Categorized | Sci-Tech

David Lassner receives national award for advanced networking contributions

Internet2 today announced that David Lassner, vice president and chief information officer of the University of Hawaiʻi, has been honored with this year’s Richard Rose Award, an annual award established to recognize extraordinary individual contributions that extend the reach of advanced networking into the K20 community.

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Internet2 honors Lassner for networking efforts on behalf of Hawaii’s educational community

Internet2 today announced that David Lassner, vice president and chief information officer of the University of Hawaiʻi, has been honored with this year’s Richard Rose Award, an annual award established to recognize extraordinary individual contributions that extend the reach of advanced networking into the K20 community.

Lassner has committed a lifetime of effort to extending the reach of advanced networking to Hawaiʻi’s educational community, blazing the trail to establish state-of-the-art connections throughout the Hawaiian Islands as well as from Hawaiʻi to the rest of the world. He has played multiple influential roles, from the University of Hawaiʻi’s first and only chief information officer, to the chair of Hawaiʻi’s Broadband Task Force, and has championed a wide range of broadly inclusive efforts that deliver the benefits of advanced network services and applications to Hawaiʻi’s statewide education community and beyond.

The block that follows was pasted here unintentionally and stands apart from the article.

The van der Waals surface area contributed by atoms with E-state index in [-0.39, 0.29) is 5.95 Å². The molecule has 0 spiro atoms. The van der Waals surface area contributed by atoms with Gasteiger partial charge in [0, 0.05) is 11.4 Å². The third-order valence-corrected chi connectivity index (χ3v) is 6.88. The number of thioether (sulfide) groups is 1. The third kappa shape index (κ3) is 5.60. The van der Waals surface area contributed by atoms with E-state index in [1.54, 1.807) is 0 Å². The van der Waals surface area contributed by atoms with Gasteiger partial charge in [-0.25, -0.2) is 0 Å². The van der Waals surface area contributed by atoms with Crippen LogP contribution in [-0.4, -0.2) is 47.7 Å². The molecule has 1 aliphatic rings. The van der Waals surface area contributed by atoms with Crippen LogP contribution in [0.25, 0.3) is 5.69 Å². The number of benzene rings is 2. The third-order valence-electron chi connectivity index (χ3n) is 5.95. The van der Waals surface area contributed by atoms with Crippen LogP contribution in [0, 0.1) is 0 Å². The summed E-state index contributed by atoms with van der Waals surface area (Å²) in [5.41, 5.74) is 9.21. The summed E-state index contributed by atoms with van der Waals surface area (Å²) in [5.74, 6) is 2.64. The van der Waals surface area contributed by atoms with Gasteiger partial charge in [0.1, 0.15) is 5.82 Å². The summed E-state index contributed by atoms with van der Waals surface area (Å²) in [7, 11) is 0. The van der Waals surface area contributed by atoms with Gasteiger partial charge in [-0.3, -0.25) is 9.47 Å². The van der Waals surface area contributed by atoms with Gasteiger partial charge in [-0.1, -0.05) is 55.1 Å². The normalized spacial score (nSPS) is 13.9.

“David’s remarkable work in Hawaiʻi has been an inspiration for his colleagues. His leadership and inclusion of a diverse educational community in Hawaiʻi, bringing together K12 schools, community colleges, cultural and scientific organizations, with the research community, clearly demonstrates that an R&E network increases in value when it is so broadly inclusive. His efforts both in the Pacific Islands and among Pacific Rim countries’ R&E communities has made Hawaiʻi an essential part of the global R&E fabric,” said Louis Fox, director of the Internet2 K20 initiative.

Lassner was a co-founder of the Hawaiʻi Educational Networking Consortium, which for two decades has brought to one table public higher education, public K12 education and private education in Hawaiʻi. He was principal investigator for the National Science Foundation “Hawaiʻi Education and Research Network” (HERN) award, which explored the use of Internet technologies to reform educational practice at all levels statewide. The HERN project resulted in one of the first educational Ethernet-over-coax deployments in the country, while providing teachers at all levels from all islands with some of their first exposure and training in the use of these technologies for teaching and learning.